Saturday, June 29, 2013

Chitwan National Park: Elephant Baths! Wild Rhinos! Crocodiles!


I'm hesitant to indiscriminately throw around the phrase Best day ever! but well, ELEPHANT BATH! Aka we did so many awesome things today and I'm super-psyched to tell you all about it!



We're in Chitwan National Park, which is about a 6-hour bus ride from Kathmandu and (after trekking) one of the main things tourists do in Nepal.


Per usual we had nothing pre-booked, and only a vague sense of how things work. We got off the bus yesterday and a guide approached us "Come with me! This taxi will take you to the center of the town and you can pick out your hotel there yourself! Yes! Yes please, good!" Ummm yes that is exactly what we want. So we found a nice, clean, well-lit room (three of our main criteria) at Hotel Orchid (if you go to Chitwan, I recommend it).


Apparently during tourist season all the hotels here are FULL, but as it has been for our entire Nepal experience, we're pretty much the only ones here.


That same guide became our fixer for the trip. And I will take this moment to strongly recommend him -- Binda of Binda's Animal Adventure, whose office is across from Sweet Memories Restaurant (get the organic coffee - french press! - and a banana honey pancake. You're welcome). Binda's office is under construction now and Sister2 and I just came up with that name for it upon request. So if you DO go to Chitwan and see it, please report back? I would be SUPER excited!


Anywho, we started this morning with a canoe ride down a river in the park. Of course there's no guarantees when seeing wildlife (recall our Bardiya experience), but even though it was raining we saw four crocodiles along our 30-minute way!


The canoe ride ended at the Elephant Breeding Center. I should pause right now to tell you that elephants are, and always have been, my favorite animals. They're big and kinda dinosaur-ish, but also super-smart and graceful. They have families and a matriarchal society and they mourn their dead. And have you seen their trunks up close? So cool!





So we watched baby elephants for a while. The mothers are used for elephant safaris and owned by the government, the fathers are wild jungle elephants, and any male babies born are given to the Nepalese army for patrolling.


AND THEN WE TOOK A BATH WITH AN ELEPHANT.




It's something they do every day at another part of the river. Trainers wash their elephants, and let tourists watch and/or join in for tips. So much fun!!! Our elephant kept sitting down, i.e. throwing us into the river, like the largest bronco ride ever.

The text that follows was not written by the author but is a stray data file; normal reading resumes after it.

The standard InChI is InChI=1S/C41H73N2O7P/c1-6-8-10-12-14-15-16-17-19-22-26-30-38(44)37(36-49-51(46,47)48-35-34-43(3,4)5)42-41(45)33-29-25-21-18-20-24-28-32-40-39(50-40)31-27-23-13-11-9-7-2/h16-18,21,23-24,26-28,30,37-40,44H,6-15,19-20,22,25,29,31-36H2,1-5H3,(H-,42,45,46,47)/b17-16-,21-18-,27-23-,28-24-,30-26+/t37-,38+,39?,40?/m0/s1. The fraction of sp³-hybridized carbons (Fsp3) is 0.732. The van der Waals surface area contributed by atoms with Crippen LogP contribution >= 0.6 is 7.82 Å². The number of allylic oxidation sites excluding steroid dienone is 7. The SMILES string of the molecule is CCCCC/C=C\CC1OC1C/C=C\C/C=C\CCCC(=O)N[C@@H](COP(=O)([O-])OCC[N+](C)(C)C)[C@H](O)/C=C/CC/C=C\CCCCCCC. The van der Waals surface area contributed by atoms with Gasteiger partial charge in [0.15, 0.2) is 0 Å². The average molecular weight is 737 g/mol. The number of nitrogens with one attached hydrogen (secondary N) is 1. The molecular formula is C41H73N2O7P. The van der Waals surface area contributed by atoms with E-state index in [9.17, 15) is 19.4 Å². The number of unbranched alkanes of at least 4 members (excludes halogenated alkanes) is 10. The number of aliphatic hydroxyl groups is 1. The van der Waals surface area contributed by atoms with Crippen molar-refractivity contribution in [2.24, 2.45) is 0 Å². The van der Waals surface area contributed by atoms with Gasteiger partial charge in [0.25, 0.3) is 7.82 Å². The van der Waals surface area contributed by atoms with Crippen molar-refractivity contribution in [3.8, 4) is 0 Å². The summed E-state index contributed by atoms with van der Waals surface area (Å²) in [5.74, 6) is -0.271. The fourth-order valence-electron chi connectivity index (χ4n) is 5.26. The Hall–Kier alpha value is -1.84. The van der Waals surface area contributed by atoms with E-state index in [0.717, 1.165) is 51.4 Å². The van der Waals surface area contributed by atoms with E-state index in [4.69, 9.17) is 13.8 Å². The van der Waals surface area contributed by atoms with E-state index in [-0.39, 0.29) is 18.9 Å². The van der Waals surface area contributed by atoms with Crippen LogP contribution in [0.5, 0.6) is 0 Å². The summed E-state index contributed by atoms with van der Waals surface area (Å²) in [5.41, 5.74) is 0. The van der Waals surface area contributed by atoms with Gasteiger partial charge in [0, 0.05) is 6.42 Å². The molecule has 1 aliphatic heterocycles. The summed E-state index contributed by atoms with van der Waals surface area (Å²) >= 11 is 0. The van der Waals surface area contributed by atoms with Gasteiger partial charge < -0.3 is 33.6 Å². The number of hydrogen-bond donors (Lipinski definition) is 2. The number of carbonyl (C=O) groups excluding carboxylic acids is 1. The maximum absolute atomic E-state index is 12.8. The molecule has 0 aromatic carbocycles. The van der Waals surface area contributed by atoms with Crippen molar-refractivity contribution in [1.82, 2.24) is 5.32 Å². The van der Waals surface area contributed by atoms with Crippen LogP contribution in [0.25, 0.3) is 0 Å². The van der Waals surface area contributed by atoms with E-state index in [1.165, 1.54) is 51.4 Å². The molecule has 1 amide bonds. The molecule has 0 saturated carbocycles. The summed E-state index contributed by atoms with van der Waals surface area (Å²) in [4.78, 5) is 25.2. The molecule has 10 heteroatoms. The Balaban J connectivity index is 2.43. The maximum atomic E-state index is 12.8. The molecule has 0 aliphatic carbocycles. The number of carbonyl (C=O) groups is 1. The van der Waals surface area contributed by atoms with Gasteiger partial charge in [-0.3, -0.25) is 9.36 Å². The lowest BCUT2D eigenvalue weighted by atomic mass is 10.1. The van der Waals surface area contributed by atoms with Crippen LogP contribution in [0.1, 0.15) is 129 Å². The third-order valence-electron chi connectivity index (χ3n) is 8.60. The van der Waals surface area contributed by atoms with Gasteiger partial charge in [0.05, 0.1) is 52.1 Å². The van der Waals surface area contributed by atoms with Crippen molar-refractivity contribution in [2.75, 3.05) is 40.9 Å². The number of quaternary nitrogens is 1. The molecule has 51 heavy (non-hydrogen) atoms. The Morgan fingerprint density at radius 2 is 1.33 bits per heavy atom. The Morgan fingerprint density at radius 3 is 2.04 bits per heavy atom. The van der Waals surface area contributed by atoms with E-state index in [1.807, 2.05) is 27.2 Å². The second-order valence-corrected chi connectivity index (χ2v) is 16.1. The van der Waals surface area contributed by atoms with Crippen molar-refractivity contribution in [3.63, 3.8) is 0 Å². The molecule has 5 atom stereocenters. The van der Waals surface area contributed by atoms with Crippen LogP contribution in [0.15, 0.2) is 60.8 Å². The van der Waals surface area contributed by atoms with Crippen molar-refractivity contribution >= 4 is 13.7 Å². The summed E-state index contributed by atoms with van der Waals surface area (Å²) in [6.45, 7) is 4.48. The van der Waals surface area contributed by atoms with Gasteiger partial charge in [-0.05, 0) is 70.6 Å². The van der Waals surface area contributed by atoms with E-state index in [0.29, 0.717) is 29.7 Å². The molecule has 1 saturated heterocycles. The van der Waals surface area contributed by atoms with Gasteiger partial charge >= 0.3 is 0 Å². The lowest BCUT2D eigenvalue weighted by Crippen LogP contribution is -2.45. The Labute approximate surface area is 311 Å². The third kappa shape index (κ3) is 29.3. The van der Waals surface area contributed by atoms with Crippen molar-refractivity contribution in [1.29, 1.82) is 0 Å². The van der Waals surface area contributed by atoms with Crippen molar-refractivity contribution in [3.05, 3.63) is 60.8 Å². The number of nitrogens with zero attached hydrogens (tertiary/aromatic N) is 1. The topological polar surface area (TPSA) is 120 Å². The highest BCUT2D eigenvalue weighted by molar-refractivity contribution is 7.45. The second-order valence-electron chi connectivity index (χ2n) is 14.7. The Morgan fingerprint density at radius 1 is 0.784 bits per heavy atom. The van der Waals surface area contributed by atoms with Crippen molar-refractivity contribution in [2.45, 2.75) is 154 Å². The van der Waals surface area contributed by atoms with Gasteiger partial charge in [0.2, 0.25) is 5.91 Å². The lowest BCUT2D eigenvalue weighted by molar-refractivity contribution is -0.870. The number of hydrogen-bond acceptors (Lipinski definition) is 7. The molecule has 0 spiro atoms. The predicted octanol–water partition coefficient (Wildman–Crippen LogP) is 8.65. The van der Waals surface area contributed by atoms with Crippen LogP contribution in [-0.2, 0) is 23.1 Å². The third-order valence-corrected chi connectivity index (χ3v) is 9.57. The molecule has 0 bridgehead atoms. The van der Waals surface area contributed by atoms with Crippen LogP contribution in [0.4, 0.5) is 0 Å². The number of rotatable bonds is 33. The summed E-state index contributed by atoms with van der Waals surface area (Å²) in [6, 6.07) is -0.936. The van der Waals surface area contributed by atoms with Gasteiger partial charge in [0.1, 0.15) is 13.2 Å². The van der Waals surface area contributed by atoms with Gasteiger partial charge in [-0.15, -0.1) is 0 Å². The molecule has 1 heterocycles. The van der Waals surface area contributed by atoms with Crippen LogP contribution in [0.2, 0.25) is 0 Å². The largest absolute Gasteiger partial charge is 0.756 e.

In the afternoon the awesomeness continued with an elephant safari. We sat in a saddle/platform this time and meandered through the jungle and across a few rivers. AND WE SAW A WILD ONE-HORNED RHINO 10 FEET AWAY. (I am fully aware of my excessive use of all-caps in this post but I feel the situation deems it reasonable.)



First we saw the rhino across an open field and were pretty excited about that. Then the elephant driver kicked us into gear and we followed the rhino into the jungle. We got up parallel to it, then two other elephants (with drivers and tourists) helped us surround it. We had our doubts about the safety of this situation, as cornering an very large animal with one giant horn does not strike me as particularly advisable, but I guess an elephant trumps everything, so we were safe on it's back?


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Day 2


Today was much less activity-filled than yesterday, and involved a lovely quantity of reading and eating and card-playing and countryside walking.  But we did the most important thing -- i.e took ANOTHER elephant bath. Because we could and therefore we should.


This time Mohammad, our elephant's driver, had us stand up on our elephant's back! Second time was just as awesome as the first well duh. I could do this every day.



The elephant bath sounds like a tourist stunt, but it's mostly not. The drivers do this regardless of audience and we sat and watched them scrub and play with their elephants for a while. (A driver is paired with his elephant for life.) 



Binda explained that for about $5,000 you can own a Nepali elephant. I won't pretend I haven't considered it and/or becoming the first and only white/female elephant driver in Chitwan...

1 comment:

  1. I am so incredibly jealous! Elephants must also be my favourite animals. I've been on safari in Malawi before and saw some, but a bath with one sounds great. I must put it on my long term to-do list.

    Also you are so lucky to see a rhino! I must visit Nepal. I hope you see lots more and continue to enjoy your trip :)

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